Five characteristics that define successful innovators

Five characteristics that define successful innovators

There is no consensus when it comes to what makes a successful innovator. A certain degree of creativity is a requirement, that’s for sure, but other than that, very few feel confident enough to pinpoint the exact characteristics – without the proper research, of course. Studies have shown that some people, regardless of their field of activity, experience, job title, or professional background, tend to display a similar set of characteristics.

Creative people; innovators included, tend to be better at identifying problems rather than in solving them. They are also very passionate and on a constant lookout for new experiences. They are curious, sensitive, and nonconformist by nature.  

Creativity, alone, will not result in an innovative person, let alone, a successful one. The main difference between creativity and innovation is execution. It is safe to say that many creative ideas are thought of around the world on a daily basis, yet, only a select few will come to fruition. So; what set of characteristics genuinely define successful innovators?

Sensing Opportunity

As it so happens, successful innovators have a knack for identifying gaps in the market they operate in. Having an opportunistic mindset allows these people to be more alert and seek novelty wherever they can find it. They are the kind of person that crave new and complicated experiences, always trying to have as much variety in their lives as possible.  

Proper Training & Education

Contrary to popular belief and a few successful examples, college dropouts do not make for great innovators. Well-trained experts with formal education, years of training, and experience do, however. Research has shown that proper education and entrepreneurship training will pay off since it’s only after years of experience in the field that people can make the adequate distinction between what’s relevant information and what’s not.  

Proactivity & Persistence

It would only make sense that these two qualities taken together would make it on this list. As we’ve said before, creativity will only turn to innovation through execution. But there cannot be any execution of ideas if the person who has them isn’t proactive and persistent. Being resilient in the face of obstacles, challenges, and adversity is a defining factor that differentiates great innovators from the rest.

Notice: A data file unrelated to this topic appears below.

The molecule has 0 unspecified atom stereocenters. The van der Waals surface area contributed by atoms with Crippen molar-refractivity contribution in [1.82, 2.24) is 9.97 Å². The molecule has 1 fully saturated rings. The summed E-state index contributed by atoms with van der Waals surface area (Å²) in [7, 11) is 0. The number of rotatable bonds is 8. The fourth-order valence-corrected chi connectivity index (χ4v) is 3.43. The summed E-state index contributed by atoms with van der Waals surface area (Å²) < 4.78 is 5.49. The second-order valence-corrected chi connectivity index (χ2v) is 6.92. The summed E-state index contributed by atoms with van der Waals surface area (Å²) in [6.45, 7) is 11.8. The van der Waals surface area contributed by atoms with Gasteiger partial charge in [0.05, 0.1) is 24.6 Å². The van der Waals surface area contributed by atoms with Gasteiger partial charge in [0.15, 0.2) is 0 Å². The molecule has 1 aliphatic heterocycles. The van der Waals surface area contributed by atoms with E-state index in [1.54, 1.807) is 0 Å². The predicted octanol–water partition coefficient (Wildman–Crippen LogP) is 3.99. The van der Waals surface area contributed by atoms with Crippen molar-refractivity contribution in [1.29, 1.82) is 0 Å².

Another trait strongly linked to experience is prudence. Even though we like to think of innovators as risk takers, in reality, they are the exact opposite. The misconception may arise because we, the general population, do not fully comprehend the amount of thought and analysis that went into a decision before it was made, concluding that it was a gamble on their part. Nevertheless, successful innovators show a high degree of caution, organization, and risk aversion as compared to the general public.  

Emotional Intelligence

At times, Innovators are portrayed as individualistic geniuses and independent spirits that come up with all sorts of revolutionary ideas on their own. Though as attractive as this prospect may be, thanks in large part to Hollywood, the reality of the matter is that innovation is almost always the product of teamwork. 

You will often encounter great innovators networking with people of different backgrounds and areas of expertise, bouncing ideas off of them and building alliances, both within the company and outside. Well-developed emotional intelligence plays a vital role here, as well as in selling their ideas to others and when coordinating with their teams.  


Being creative is a requirement for great innovation, but it will not get you very far unless it’s backed by these other traits presented here. Luckily, however, all of them, including creativity, are characteristics that can be learned and are not something that only a select group of people are born with.

Question to reflect: How many of these characteristics do you have?


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